Jade Rabbit lunar rover
China's Jade Rabbit - or Yutu - rover is the first vehicle to land on the Moon in almost 40 years. The Chang'e-3 mission blasted off from Xichang in southern China on December 1, 2013, and landed on the Moon’s surface on December 14. Developed by Shanghai Aerospace System Engineering Institute and Beijing Institute of Spacecraft System Engineering, the lunar rover was designed to explore an area of 3 square kilometres (1.2 sq mi) during its 3-month mission.
China to launch lunar rock-collecting probe by 2017
Date for planned Chang'e-5 mission brought forward a year but technological hurdles remain
China plans to launch another mission to the moon to bring rock samples back to earth by 2017, a year earlier than experts had predicted.
Wu Zhijun, a spokesman for the State Administration of Science, Technology and Industry for National Defence, told a press conference in Beijing on Monday that the Chang’e-5 mission would be launched in four years’ time.
“After the success of Chang’e-3, the lunar exploration project enters the third phrase, the main objective of which is to bring samples back,” he said.
The landing module of the nation’s latest lunar mission touched down on the surface of the moon on Saturday. The six-wheeled rover, Yutu or “Jade Rabbit”, successfully left the landing module and rolled on to the surface of the moon the next day and started beaming photographs back to earth. China has become the third nation after the United States and Russia to land a probe successfully on the moon.
Video: China's lunar rover makes tracks on the moon
Wu said several technical challenges had to be overcome in the Chang’e-5 mission, including how to blast a vehicle away from the lunar surface, docking with a command module in orbit around the moon and also returning the spacecraft to earth. “None of these has been done by our country before,” Wu said.
Experts had predicted the mission would be launched by 2018 because a new and more powerful rocket was needed to put the spacecraft in orbit and a launch centre is to be built in Hainan , neither of which are ready. Zhang Yuhua , the deputy commander of the Chang’e-5 project, told China National Radio earlier this month the launch was scheduled for 2018.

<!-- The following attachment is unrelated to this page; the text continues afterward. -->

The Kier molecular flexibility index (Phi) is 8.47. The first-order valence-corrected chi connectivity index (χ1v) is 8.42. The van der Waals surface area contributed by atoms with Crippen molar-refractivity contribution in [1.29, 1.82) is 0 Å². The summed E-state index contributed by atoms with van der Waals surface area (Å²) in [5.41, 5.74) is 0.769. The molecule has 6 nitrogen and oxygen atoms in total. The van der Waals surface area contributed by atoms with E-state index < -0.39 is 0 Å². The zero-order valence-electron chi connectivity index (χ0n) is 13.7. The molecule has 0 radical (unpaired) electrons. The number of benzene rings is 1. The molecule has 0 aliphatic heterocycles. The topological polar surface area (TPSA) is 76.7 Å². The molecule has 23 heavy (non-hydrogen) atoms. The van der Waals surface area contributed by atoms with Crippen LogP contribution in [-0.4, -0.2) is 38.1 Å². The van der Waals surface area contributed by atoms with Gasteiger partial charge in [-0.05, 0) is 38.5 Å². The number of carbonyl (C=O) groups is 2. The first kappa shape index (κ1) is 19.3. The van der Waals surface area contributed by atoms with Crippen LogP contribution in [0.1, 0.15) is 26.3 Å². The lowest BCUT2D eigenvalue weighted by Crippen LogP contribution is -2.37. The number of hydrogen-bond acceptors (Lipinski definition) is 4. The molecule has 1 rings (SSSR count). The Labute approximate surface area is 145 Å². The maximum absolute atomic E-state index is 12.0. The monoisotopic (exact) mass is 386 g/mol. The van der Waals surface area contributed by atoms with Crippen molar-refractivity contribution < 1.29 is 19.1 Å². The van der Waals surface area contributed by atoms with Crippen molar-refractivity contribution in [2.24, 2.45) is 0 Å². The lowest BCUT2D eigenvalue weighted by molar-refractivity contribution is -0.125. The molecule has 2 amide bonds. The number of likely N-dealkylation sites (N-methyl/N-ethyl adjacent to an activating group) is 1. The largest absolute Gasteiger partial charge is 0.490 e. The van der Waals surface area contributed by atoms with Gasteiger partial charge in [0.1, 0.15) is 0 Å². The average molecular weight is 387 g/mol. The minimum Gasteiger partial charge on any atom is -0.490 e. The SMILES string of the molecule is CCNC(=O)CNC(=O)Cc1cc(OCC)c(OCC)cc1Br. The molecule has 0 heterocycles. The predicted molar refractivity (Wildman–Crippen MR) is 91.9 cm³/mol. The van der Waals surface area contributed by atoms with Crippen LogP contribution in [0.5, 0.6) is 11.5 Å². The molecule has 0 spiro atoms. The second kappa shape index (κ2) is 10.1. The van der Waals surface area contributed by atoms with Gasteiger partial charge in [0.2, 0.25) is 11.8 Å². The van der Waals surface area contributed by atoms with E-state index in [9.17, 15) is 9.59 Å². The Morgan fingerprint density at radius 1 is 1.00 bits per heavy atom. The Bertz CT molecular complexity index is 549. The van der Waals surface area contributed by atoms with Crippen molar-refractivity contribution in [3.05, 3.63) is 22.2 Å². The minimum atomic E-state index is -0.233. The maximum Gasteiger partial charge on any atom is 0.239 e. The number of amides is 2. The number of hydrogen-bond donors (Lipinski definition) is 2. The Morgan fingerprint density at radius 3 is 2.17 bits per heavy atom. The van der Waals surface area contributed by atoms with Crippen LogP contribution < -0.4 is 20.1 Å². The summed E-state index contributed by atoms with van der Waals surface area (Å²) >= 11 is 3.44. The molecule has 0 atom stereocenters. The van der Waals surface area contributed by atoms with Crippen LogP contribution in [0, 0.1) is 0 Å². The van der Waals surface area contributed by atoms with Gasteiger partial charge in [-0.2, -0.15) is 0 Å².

A Chang’e-4 mission will also put a probe on the moon in the coming years and carry out experiments and test technology that will be critical in the next lunar landing, space authorities have said.
Dr Morris Jones, an Australian-based space analyst, said he was impressed by the technical ability shown in the current lunar mission.
“I think one of the greatest innovations was the ramp system used to convey the rover from the top of the lander to the lunar surface,” he said. “It was a complex operation. This is a unique system, different from other landers, and it worked well,” he said.
Zou Yongliao , payload scientist for the Chang’e-3 mission, said they had so far started five out of the eight large, scientific instruments on the landing craft and lunar rover and scientists were pleased with the data sent back to earth.
“We are using ground-penetration radar to obtain information on the moon’s sub-surface structure. We started last night and the results are excellent,” he said in the same press conference.
Also activated was an optical telescope mounted on top of the landing module. “The images are very clear,” Zou said.
Other experiments to be carried out by the lunar mission in the coming weeks include observations of the earth’s higher atmosphere.
“China has put up such a good research platform. I hope scientists can make use of the data and make some fundamental contributions to the science of the moon,” Zou said.